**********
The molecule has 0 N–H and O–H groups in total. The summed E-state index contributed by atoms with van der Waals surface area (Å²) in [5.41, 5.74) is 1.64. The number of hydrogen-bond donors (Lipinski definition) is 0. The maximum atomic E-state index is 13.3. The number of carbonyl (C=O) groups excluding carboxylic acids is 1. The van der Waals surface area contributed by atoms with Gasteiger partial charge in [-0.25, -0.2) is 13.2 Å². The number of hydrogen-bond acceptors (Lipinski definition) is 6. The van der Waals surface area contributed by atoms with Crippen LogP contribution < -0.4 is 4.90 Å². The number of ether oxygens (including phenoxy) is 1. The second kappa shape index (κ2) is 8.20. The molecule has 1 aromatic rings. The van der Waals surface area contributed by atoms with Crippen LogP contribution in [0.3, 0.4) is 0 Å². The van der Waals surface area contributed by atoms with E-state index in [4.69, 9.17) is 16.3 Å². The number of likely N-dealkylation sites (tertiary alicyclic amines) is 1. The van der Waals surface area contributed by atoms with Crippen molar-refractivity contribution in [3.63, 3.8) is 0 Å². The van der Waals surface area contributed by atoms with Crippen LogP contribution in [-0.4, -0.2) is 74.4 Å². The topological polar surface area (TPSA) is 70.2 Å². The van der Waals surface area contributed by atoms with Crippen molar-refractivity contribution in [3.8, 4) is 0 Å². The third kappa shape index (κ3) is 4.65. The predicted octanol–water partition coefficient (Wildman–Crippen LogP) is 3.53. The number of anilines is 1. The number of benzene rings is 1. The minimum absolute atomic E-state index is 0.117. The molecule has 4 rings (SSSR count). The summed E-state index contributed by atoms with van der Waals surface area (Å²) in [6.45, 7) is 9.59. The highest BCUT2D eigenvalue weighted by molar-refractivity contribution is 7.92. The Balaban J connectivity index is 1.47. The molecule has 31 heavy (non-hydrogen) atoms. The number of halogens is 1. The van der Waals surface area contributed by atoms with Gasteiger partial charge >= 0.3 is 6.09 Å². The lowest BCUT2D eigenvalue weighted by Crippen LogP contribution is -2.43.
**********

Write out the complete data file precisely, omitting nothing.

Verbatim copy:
The molecule has 0 N–H and O–H groups in total. The summed E-state index contributed by atoms with van der Waals surface area (Å²) in [5.41, 5.74) is 1.64. The number of hydrogen-bond donors (Lipinski definition) is 0. The maximum atomic E-state index is 13.3. The number of carbonyl (C=O) groups excluding carboxylic acids is 1. The van der Waals surface area contributed by atoms with Gasteiger partial charge in [-0.25, -0.2) is 13.2 Å². The number of hydrogen-bond acceptors (Lipinski definition) is 6. The van der Waals surface area contributed by atoms with Crippen LogP contribution < -0.4 is 4.90 Å². The number of ether oxygens (including phenoxy) is 1. The second kappa shape index (κ2) is 8.20. The molecule has 1 aromatic rings. The van der Waals surface area contributed by atoms with Crippen LogP contribution in [0.3, 0.4) is 0 Å². The van der Waals surface area contributed by atoms with E-state index in [4.69, 9.17) is 16.3 Å². The number of likely N-dealkylation sites (tertiary alicyclic amines) is 1. The van der Waals surface area contributed by atoms with Crippen molar-refractivity contribution in [3.63, 3.8) is 0 Å². The van der Waals surface area contributed by atoms with Crippen LogP contribution in [-0.4, -0.2) is 74.4 Å². The topological polar surface area (TPSA) is 70.2 Å². The van der Waals surface area contributed by atoms with Crippen molar-refractivity contribution in [3.8, 4) is 0 Å². The third kappa shape index (κ3) is 4.65. The predicted octanol–water partition coefficient (Wildman–Crippen LogP) is 3.53. The number of anilines is 1. The number of benzene rings is 1. The minimum absolute atomic E-state index is 0.117. The molecule has 4 rings (SSSR count). The summed E-state index contributed by atoms with van der Waals surface area (Å²) in [6.45, 7) is 9.59. The highest BCUT2D eigenvalue weighted by molar-refractivity contribution is 7.92. The Balaban J connectivity index is 1.47. The molecule has 31 heavy (non-hydrogen) atoms. The number of halogens is 1. The van der Waals surface area contributed by atoms with Gasteiger partial charge >= 0.3 is 6.09 Å². The lowest BCUT2D eigenvalue weighted by Crippen LogP contribution is -2.43.